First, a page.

How to Clear up Your Complexion—and Keep It That Way

Body Wash
Claire Benoist

Acne and signs of aging are equally pesky and unpredictable.

Just as your complexion starts to clear, another wrinkle or pimple takes residence, and revives the all-too-familiar anguish from middle school. Sure, you expect to get a few wrinkles, but why does acne seem to persist into adulthood? And why do the dark spots and crow’s feet seem more and more prominent with each passing month?

Luckily, you can take control of your complexion, and can significantly minimize breakouts and aging alike. Better yet, you only need to instill a few habits into your daily routine in order to prevent them altogether, and to neutralize any existing indicators.

Here are five key methods to finally get clear skin, and how to keep it that way.

1. Stick to the baseline skincare regimen

Clear skin starts with the products you apply to the skin. This doesn’t have to be some crazy routine, but there are three products every guy should absolutely invest in: cleanser, exfoliant, and moisturizer.

A gentle cleanser, used at least twice daily—morning and night—will help remove the excess sebum in your skin. (We like this one from Anthony cosmetics.) Sebum is the oil that hydrates the skin, but it can also be overproduced and, in turn, block pores. Cleanser will also wash away dirt, grime, sweat, and toxins that have accumulated on the skin, minimizing the threat of clogged pores and breakouts.

Twice a week, you should follow a cleanser with a gentle exfoliant, like this one from Port Products, which will lift dead surface cells away from the skin. These cells will all too often block pores and prevent healthier, lively skin cells from showcasing themselves. When you hear the phrase “bright complexion,” it’s often because the person’s best skin is on full display. That sounds strange, but it’s true.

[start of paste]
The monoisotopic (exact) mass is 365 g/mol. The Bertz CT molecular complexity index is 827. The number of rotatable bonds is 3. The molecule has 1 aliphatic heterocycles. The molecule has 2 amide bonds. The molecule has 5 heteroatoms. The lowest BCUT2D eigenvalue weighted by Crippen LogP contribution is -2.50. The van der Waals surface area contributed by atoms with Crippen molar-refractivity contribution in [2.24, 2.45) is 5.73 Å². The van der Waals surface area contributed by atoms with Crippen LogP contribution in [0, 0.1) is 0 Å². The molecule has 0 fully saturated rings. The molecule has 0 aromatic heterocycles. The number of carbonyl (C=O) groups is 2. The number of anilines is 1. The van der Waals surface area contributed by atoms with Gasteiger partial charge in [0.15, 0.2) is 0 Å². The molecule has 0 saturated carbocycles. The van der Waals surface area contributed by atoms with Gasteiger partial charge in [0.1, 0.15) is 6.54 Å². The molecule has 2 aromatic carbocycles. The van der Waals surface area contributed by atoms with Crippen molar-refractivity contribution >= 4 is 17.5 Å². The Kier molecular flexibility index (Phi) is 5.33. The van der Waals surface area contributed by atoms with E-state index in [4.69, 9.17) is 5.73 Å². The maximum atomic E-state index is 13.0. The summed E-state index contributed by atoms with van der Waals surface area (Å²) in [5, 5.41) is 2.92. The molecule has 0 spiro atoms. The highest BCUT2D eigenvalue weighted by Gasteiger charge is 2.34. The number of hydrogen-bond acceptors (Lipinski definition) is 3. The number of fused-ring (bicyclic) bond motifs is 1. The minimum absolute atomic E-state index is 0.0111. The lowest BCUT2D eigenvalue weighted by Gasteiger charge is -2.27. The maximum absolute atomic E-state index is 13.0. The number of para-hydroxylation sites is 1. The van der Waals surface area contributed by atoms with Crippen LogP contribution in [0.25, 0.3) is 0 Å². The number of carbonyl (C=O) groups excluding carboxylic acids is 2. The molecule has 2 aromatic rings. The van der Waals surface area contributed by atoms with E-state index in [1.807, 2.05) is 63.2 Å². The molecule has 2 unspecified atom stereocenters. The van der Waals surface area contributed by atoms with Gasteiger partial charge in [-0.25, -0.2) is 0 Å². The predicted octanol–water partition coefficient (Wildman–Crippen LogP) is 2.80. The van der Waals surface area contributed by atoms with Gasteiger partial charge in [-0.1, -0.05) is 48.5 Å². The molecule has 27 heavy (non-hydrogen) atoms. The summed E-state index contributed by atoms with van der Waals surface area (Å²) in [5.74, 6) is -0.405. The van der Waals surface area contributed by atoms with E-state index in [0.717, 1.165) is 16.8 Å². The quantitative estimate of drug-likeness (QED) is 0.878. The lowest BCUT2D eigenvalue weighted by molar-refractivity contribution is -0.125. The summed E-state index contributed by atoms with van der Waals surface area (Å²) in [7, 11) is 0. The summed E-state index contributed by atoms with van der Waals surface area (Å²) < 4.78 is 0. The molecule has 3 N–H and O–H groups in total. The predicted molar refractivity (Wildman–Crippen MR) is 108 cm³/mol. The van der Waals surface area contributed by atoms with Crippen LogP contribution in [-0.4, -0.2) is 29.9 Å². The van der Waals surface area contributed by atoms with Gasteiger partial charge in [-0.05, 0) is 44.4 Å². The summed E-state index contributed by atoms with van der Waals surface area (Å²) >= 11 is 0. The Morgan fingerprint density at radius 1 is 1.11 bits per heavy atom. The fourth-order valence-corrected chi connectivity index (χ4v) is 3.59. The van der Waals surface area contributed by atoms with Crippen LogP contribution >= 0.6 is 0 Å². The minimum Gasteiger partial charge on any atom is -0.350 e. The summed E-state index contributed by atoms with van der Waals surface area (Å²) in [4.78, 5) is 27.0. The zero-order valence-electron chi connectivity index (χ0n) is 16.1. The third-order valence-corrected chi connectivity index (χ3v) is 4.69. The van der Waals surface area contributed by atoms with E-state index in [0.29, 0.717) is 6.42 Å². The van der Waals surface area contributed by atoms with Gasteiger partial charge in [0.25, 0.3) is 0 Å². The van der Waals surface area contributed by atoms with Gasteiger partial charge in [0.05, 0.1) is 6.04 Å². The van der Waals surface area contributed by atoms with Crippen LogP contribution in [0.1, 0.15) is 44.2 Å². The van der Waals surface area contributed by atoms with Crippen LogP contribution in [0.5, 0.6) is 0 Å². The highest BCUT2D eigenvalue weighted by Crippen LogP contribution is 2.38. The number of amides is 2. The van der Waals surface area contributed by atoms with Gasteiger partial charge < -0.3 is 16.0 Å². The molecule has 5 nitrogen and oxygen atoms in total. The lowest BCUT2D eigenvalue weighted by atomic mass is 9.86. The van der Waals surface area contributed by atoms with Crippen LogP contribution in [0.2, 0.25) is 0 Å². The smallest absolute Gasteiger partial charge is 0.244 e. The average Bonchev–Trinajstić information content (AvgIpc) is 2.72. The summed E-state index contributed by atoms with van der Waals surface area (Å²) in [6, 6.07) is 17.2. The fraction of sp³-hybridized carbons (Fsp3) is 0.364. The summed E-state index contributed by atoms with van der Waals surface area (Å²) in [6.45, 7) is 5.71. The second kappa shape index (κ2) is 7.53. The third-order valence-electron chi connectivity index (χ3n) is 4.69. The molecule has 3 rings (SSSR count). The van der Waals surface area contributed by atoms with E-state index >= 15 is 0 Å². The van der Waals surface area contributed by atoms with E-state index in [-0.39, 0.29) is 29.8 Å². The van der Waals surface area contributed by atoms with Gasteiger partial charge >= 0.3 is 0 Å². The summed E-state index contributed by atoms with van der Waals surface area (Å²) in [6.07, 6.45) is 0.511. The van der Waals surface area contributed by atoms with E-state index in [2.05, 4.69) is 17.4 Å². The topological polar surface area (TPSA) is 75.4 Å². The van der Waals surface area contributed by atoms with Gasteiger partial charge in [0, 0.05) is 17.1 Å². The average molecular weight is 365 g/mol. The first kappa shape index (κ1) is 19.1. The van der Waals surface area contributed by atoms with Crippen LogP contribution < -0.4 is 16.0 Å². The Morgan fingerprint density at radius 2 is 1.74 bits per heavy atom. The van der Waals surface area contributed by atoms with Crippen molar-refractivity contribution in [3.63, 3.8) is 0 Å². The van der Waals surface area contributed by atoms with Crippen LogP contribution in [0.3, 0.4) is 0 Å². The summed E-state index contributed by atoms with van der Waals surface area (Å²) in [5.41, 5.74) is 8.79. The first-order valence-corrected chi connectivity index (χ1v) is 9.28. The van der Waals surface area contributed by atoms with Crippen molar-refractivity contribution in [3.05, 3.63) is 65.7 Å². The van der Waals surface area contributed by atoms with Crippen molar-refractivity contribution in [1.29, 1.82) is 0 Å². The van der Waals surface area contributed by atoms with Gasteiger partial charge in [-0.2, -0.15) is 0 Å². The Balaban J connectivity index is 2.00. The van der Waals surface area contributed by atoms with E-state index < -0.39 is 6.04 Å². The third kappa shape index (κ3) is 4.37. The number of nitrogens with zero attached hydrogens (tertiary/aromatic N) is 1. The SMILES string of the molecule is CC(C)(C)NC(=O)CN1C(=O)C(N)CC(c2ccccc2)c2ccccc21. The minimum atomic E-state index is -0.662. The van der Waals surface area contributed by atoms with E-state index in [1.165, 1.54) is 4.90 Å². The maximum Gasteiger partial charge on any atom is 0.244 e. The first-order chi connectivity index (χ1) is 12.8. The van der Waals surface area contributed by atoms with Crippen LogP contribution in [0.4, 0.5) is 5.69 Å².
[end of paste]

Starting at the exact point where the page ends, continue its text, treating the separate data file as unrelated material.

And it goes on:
After you cleanse (and exfoliate, when applicable), immediately soothe and rehydrate your skin with a moisturizer. (Cleanser can often dry the skin, and exfoliants can stress it.) By day, use a moisturizer with sunscreen (like this moisturizer from Clinique) to protect against dark spots and prevent signs of aging while nourishing the skin. At night, use a denser, skin-rejuvenating cream (like this one from Baxter) before bed, which will accelerate and fortify the overnight regeneration of your skin cells.

2. Visit a dermatologist

Let’s say you follow a daily skincare regimen, but still have trouble with things like acne. It’s not a bad idea to call up a dermatologist, who can help pinpoint some topical or oral prescriptions that might help clear up your skin—and keep it clear.

Many dermatologists will suggest periodic oral antibiotics, like doxycycline, which help eliminate bacteria in the skin, which thus prevents breakouts. Similarly, your doctor may prescribe a topical retinol cream to be applied nightly before bed—just use it instead of your usual evening moisturizer. Retinol is a vitamin-A-packed topical cream that is proven to reverse and prevent signs of aging, as well as eliminate and prevent acne. Seriously: Retinol is most dermatologists’ preferred solution to long-term acne prevention and lasting skin health.